New guidelines for carbon offsetting will do little to curb malpractice in the rapidly growing market for “carbon credits”, industry critics said on Tuesday.
The government issued draft guidelines more than a year ago, but their official publication was delayed until Tuesday after the FT revealed companies were profiting from selling carbon credits which were environmentally worthless.
The option of selling one form of such worthless credits, those issued under the European Union’s emissions trading scheme, is now closed. The government said on Tuesday companies and individuals following its new guidelines could be confident they were achieving their environmental goals.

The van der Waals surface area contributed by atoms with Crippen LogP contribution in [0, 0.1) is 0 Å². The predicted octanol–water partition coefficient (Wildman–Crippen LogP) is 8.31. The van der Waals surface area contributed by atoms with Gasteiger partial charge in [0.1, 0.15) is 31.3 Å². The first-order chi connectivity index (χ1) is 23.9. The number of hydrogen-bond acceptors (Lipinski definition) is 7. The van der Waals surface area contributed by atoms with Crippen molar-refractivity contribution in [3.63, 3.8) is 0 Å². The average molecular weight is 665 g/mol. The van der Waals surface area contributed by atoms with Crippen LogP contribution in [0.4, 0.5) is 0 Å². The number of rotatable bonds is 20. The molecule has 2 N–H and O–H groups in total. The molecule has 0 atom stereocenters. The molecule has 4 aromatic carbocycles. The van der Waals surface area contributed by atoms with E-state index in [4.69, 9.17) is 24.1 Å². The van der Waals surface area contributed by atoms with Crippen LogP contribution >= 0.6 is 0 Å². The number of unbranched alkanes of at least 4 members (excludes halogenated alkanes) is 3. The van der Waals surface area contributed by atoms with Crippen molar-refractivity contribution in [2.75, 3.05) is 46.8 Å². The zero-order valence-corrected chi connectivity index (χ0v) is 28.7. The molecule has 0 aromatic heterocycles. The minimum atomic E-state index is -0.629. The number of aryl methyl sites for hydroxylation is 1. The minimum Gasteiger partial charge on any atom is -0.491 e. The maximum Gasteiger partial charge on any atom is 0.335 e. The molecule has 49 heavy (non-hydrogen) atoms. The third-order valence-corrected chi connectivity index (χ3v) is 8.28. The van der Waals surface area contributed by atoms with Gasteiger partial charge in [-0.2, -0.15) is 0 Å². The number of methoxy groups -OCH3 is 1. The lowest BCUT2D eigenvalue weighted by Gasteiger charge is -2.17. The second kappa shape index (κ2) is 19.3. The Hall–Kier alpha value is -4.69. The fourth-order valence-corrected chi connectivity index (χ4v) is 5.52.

Carbon credits are bought by those wishing to balance out the negative impact of their activities on the climate by funding low-carbon technology, such as wind farms or solar panels.
These projects are awarded credits, some of which are certified by the United Nations.
But credits without UN approval can also legally be sold, despite doubts about the validity of some.
The government’s new guidelines advise companies and individuals should only purchase UN credits, known as Certified Emission Reductions.